Five Key Points for Biden’s Russia Summit

Photo: Russian Prime Minister Vladimir Putin (R) shakes hands with U.S. Vice President Joe Biden during their meeting in Moscow March 10, 2011. Credit: REUTERS/Alexander Natruskin/File Photo
Photo: Russian Prime Minister Vladimir Putin (R) shakes hands with U.S. Vice President Joe Biden during their meeting in Moscow March 10, 2011. Credit: REUTERS/Alexander Natruskin/File Photo

During June’s bilateral summit, President Joe Biden has an opportunity to set down markers on critical issues with his Russian counterpart.

1 – Be realistic about and with Russia

There is little hope the summit will achieve tangible results. Having low expectations and preparing to be disappointed is sound statecraft.

U.S. policymakers should stop taking for granted the idea that Moscow actually wants better relations with the West. Russia is not interested in a “more stable, predictable relationship” with Washington, as State Secretary Blinken recently put it. The Kremlin leadership maintains it can deal with increased international isolation and sanctions, not least because they vindicate Russia’s worldview.

If Russia can handle the pressure, Western countries must learn to do likewise. This means accepting that we will have confrontational relations with Russia. It is actually alright not to have better relations with Moscow right now — just as no one would try to be friends with neighbors who pitched a tent in their garden.

Similarly, it is misguided to believe the West automatically needs Russia to jointly manage all common strategic issues on the international stage. A Western approach based on the idea that Russia is “too important” not to engage is misguided. Instead, engagement should be more targeted, and less systematic.

For instance, the argument that we need Moscow to strengthen European security architecture does not hold up to scrutiny when one recognizes that there can be no security in Europe while Russia continues to be a disruptive actor on the continent. From Ukraine to arms control, Russia is not a security guarantor but a cause of heightened insecurity.

2 — Stop the overreach in dialogue with Russia

Western policymakers love to parade in Moscow and indulge in dialogue with Russia, although they display no spine and achieve nothing of substance. Dialogue should be understood as a means to an end, but we often mistake it for an end result.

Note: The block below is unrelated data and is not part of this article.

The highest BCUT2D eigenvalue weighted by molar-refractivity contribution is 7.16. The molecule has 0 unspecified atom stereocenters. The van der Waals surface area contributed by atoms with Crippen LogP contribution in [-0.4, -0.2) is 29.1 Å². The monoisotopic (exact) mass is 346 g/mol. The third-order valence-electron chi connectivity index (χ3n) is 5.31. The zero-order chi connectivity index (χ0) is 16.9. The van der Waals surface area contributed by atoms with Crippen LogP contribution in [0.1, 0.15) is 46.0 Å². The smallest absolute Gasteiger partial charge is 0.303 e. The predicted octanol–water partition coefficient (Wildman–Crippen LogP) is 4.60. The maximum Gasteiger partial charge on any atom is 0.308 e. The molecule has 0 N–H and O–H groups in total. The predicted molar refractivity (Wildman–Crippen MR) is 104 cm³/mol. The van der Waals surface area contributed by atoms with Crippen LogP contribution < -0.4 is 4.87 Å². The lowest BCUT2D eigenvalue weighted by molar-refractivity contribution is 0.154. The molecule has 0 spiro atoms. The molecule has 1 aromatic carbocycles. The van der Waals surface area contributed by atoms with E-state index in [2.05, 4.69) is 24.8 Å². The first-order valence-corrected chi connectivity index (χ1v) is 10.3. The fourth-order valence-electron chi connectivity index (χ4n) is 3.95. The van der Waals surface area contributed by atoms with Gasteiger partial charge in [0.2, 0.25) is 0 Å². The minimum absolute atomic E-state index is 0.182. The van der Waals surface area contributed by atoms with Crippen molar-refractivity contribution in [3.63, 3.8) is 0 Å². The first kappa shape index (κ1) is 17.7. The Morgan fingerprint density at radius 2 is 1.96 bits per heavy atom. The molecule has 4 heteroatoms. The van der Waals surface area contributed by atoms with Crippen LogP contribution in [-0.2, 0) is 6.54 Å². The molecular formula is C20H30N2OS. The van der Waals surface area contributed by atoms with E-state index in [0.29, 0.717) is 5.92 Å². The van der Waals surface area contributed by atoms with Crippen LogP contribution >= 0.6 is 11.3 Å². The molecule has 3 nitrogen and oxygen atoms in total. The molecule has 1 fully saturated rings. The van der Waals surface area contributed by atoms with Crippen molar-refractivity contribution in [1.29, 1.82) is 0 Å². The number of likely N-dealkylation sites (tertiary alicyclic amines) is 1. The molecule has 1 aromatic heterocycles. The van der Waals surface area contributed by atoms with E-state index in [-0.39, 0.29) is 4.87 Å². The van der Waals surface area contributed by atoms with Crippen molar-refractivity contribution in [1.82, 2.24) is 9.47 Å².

This sustains policy cycles of engagement with Russia that end in disappointment, one “reset” at a time. The Western body politic lacks muscle memory: our willingness to reach out to Moscow shows our collective inability to learn from past experience. Dialogue for the sake of it should not entail compromising on values or offering olive branches to the Kremlin. If we have nothing to say to each other, there is no need to engage.

A rush towards Russia might have to be undertaken on Moscow’s terms, which would be detrimental to our core interests. The Biden administration should avoid this pitfall at all costs, lest it make the U.S. look desperate in the Kremlin’s eyes.

Any dialogue should have a clear end state in mind — what is achievable but also what is desirable from Russia and with Russia. This means applying pressure on the Kremlin to alter its cost/benefit calculus before engaging in hostile action against American and broader Western interests.

3 — Avoid policy shortcuts

The Russia policy debate in Washington is often based on incorrect assumptions that political scientist Samuel Charap cogently outlined in a recent article. These assumptions have a tendency to frame U.S. policy in ideological terms, from great civilizational divides to the pervasive new Cold War narrative. This rhetoric can also be found in Joe Biden’s 2018 article on defending democracies and allies against Russia and other aggressive actors.

These narratives present policy issues in reductive, black and white terms. Further to this, Russia-related policies (and their proponents) are generally branded as either hawkish or soft on Russia, with very little nuance in between.